Additional experiments were performed to determine the influence of the concrete compressive strength and the addition of steel fiber to concrete on the anchorage capacity and performance. These experiments showed that the anchorage capacity and stiffness increase considerably with increasing concrete compressive strength, but the ductility of the anchor decreases. However, the anchorage capacity and ductility increased significantly with the addition of steel fibers to the concrete mixture. The test results also revealed that the tensile breakout capacity of headed anchors in steel fiber-reinforced concrete is significantly underestimated by the current design model.

The long-term performance and creep behavior of the post-installed headed anchors (II) was evaluated from the results of long-time tests on adhesive anchors under sustained loads. In this experimental study, adhesive anchors of various sizes were subjected to various sustained load levels for up to 28 years. The anchors were also exposed to several in-service conditions including indoor temperature, variations in the outdoor temperature and humidity, wetness (i.e., water on the surface of concrete), and the presence of salt (setting accelerant) additives in the concrete. Among the tested in-service conditions, variations in the outdoor temperature and humidity had the most adverse effect on the long-term sustained loading performance of the anchors. Based on the test results, recommendations were proposed for maximum sustained load levels under various conditions. The anchors tested under indoor conditions could carry sustained loads of up to 47% of their mean ultimate short-term capacities. However, compared with these anchors, the anchors tested under outdoor conditions exhibited larger creep deformation and failure occurred at sustained loads higher than 23% of their mean ultimate short-term capacities. Salt additives in concrete and wet conditions had negligible influence on the long-term performance of the anchors, although the wet condition resulted in progressive corrosion of the steel. Based on the experimental results, the suitability of the current testing and approval provisions for qualifying adhesive anchors subjected to long-term sustained tensile loads was evaluated. The evaluations revealed that the current approval provisions are not necessarily reliable for qualifying adhesive anchors for long-term sustained loading applications. Recommendations were given for modifying the current provisions to ensure safe long-term performance of adhesive anchors under sustained loads.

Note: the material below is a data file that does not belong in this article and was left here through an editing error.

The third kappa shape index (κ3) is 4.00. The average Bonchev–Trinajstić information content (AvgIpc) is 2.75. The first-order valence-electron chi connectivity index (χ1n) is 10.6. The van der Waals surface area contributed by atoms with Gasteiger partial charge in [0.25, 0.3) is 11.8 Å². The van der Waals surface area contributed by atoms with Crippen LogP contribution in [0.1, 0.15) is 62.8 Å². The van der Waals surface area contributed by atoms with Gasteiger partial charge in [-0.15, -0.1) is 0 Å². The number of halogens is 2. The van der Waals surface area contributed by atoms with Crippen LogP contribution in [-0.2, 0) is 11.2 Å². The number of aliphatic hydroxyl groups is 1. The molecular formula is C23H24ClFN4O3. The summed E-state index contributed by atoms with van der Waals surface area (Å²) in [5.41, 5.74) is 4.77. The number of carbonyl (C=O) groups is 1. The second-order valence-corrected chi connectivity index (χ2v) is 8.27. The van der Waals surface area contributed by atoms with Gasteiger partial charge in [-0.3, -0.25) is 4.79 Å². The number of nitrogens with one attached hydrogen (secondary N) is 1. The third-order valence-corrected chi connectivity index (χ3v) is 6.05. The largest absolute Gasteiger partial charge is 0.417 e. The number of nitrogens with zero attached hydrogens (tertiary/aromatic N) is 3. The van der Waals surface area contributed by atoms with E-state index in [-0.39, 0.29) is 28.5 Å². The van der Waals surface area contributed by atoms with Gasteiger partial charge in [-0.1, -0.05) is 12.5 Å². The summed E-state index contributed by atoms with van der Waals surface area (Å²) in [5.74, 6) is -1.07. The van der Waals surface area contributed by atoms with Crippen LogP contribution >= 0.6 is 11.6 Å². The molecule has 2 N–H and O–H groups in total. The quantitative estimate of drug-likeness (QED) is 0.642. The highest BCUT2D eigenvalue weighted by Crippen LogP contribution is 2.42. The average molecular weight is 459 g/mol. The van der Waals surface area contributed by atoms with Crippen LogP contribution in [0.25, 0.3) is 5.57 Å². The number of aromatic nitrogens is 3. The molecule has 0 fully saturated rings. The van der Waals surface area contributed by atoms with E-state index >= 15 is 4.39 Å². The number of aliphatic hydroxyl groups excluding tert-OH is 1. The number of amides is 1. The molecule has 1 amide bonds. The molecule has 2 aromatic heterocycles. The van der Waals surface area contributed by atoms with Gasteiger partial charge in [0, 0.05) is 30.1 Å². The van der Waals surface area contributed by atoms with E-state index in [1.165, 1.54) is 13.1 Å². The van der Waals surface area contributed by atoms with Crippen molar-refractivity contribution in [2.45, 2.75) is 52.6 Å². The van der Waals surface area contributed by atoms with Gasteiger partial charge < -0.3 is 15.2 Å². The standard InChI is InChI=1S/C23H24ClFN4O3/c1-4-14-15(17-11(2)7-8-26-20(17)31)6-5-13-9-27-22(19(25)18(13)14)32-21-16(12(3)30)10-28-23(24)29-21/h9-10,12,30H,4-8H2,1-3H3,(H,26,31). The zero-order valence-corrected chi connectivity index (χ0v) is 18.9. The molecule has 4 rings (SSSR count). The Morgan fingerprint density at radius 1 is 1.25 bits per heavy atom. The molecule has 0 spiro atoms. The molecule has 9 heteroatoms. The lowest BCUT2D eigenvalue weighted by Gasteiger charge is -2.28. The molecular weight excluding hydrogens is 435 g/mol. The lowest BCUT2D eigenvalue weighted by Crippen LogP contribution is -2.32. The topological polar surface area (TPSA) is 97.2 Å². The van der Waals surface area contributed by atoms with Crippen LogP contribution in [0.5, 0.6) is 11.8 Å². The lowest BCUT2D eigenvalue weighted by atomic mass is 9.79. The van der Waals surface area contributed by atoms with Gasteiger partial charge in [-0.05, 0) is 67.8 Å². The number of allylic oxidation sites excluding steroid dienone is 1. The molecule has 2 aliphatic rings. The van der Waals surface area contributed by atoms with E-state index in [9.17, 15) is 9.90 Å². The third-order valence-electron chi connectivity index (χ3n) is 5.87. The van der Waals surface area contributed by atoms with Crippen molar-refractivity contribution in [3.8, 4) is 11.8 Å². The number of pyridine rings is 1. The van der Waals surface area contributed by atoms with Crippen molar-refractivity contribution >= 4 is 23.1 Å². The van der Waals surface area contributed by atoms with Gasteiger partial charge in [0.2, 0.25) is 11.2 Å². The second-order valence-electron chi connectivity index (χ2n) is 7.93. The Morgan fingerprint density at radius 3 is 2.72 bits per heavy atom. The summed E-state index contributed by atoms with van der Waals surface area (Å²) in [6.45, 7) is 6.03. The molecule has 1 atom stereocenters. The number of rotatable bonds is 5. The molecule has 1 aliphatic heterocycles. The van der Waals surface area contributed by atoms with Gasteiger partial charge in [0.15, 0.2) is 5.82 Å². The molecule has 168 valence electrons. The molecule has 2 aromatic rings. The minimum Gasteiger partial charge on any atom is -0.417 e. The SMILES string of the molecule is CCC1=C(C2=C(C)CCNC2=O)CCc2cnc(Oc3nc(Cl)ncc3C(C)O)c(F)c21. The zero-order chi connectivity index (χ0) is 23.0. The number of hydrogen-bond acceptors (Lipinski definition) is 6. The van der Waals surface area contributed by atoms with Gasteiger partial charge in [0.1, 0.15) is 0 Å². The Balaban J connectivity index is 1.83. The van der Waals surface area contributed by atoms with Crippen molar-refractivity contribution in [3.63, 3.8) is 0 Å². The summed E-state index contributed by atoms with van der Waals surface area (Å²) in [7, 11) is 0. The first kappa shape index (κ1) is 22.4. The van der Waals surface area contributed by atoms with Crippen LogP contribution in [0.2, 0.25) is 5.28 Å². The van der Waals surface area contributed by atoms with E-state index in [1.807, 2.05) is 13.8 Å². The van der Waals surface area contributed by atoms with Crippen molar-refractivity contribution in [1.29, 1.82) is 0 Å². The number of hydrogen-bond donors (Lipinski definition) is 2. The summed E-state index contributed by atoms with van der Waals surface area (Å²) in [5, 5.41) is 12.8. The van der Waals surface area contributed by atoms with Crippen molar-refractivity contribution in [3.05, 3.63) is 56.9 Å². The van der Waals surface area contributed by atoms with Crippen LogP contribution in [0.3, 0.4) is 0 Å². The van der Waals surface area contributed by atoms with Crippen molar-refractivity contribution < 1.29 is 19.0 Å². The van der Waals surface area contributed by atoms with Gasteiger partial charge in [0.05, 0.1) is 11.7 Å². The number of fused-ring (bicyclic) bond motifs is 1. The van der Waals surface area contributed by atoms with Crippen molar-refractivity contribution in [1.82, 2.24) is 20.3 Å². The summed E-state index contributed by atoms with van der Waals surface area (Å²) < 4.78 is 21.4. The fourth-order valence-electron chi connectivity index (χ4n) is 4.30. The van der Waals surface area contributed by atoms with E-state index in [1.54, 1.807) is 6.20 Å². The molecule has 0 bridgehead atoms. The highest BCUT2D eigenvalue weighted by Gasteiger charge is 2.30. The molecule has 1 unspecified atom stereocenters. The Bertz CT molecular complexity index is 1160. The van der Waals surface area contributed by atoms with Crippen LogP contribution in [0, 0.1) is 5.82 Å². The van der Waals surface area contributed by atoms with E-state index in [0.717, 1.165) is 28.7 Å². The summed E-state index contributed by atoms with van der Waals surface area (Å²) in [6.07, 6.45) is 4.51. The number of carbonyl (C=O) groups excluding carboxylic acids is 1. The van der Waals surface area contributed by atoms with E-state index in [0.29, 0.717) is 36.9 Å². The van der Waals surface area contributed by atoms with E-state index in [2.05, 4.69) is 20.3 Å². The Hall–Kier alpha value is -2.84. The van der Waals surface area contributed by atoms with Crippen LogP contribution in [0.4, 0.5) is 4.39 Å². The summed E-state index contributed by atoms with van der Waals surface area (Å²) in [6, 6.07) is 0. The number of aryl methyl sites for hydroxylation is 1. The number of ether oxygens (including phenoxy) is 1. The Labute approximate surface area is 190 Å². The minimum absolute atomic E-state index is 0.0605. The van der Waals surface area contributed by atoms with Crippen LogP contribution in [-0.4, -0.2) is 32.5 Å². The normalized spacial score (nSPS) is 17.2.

Place, publisher, year, edition, pages
Luleå: Luleå University of Technology, 2017. p. 352
Series
Doctoral thesis / Luleå University of Technology 1 jan 1997 → …, ISSN 1402-1544
Keywords
Headed anchor, Anchor bolt, Adhesive anchor, Concrete cone breakout, Concrete splitting, Pullout loading, Size effect, Member thickness, Anchor head size, Orthogonal surface reinforcement, Concrete Strength, High-strength concrete, Cracked concrete, Steel fiber-reinforced concrete, Sustained loading, Creep behavior
National Category
Civil Engineering
Research subject
Structural Engineering
Identifiers
urn:nbn:se:ltu:diva-66333 (URN)978-91-7790-002-3 (ISBN)978-91-7790-003-0 (ISBN)
Public defence
2017-11-30, F1031, Luleå University of Technology, Luleå, 09:00 (English)
Opponent
Supervisors
Available from: 2017-11-06 Created: 2017-10-31 Last updated: 2023-09-05Bibliographically approved

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Nilforoush, RasoulNilsson, MartinElfgren, Lennart